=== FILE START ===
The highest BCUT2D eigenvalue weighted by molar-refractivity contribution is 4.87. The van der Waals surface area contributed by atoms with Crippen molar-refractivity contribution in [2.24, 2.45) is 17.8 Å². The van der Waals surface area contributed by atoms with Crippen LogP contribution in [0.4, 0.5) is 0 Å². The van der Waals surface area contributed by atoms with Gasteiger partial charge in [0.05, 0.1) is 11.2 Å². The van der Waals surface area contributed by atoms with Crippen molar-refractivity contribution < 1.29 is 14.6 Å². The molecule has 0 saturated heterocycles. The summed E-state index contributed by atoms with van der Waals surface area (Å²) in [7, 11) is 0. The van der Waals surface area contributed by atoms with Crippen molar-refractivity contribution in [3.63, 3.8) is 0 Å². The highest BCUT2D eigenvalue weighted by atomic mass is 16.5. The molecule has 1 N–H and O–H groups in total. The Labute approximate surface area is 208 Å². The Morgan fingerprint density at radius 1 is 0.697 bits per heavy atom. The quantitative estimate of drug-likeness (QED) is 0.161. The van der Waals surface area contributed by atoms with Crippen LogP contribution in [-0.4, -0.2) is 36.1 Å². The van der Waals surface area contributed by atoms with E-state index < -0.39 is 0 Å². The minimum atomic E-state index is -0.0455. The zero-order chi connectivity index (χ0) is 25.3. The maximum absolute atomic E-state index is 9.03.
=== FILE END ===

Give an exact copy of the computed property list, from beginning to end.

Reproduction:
The highest BCUT2D eigenvalue weighted by molar-refractivity contribution is 4.87. The van der Waals surface area contributed by atoms with Crippen molar-refractivity contribution in [2.24, 2.45) is 17.8 Å². The van der Waals surface area contributed by atoms with Crippen LogP contribution in [0.4, 0.5) is 0 Å². The van der Waals surface area contributed by atoms with Gasteiger partial charge in [0.05, 0.1) is 11.2 Å². The van der Waals surface area contributed by atoms with Crippen molar-refractivity contribution < 1.29 is 14.6 Å². The molecule has 0 saturated heterocycles. The summed E-state index contributed by atoms with van der Waals surface area (Å²) in [7, 11) is 0. The van der Waals surface area contributed by atoms with Crippen molar-refractivity contribution in [3.63, 3.8) is 0 Å². The highest BCUT2D eigenvalue weighted by atomic mass is 16.5. The molecule has 1 N–H and O–H groups in total. The Labute approximate surface area is 208 Å². The Morgan fingerprint density at radius 1 is 0.697 bits per heavy atom. The quantitative estimate of drug-likeness (QED) is 0.161. The van der Waals surface area contributed by atoms with Crippen LogP contribution in [-0.4, -0.2) is 36.1 Å². The van der Waals surface area contributed by atoms with E-state index < -0.39 is 0 Å². The minimum atomic E-state index is -0.0455. The zero-order chi connectivity index (χ0) is 25.3. The maximum absolute atomic E-state index is 9.03.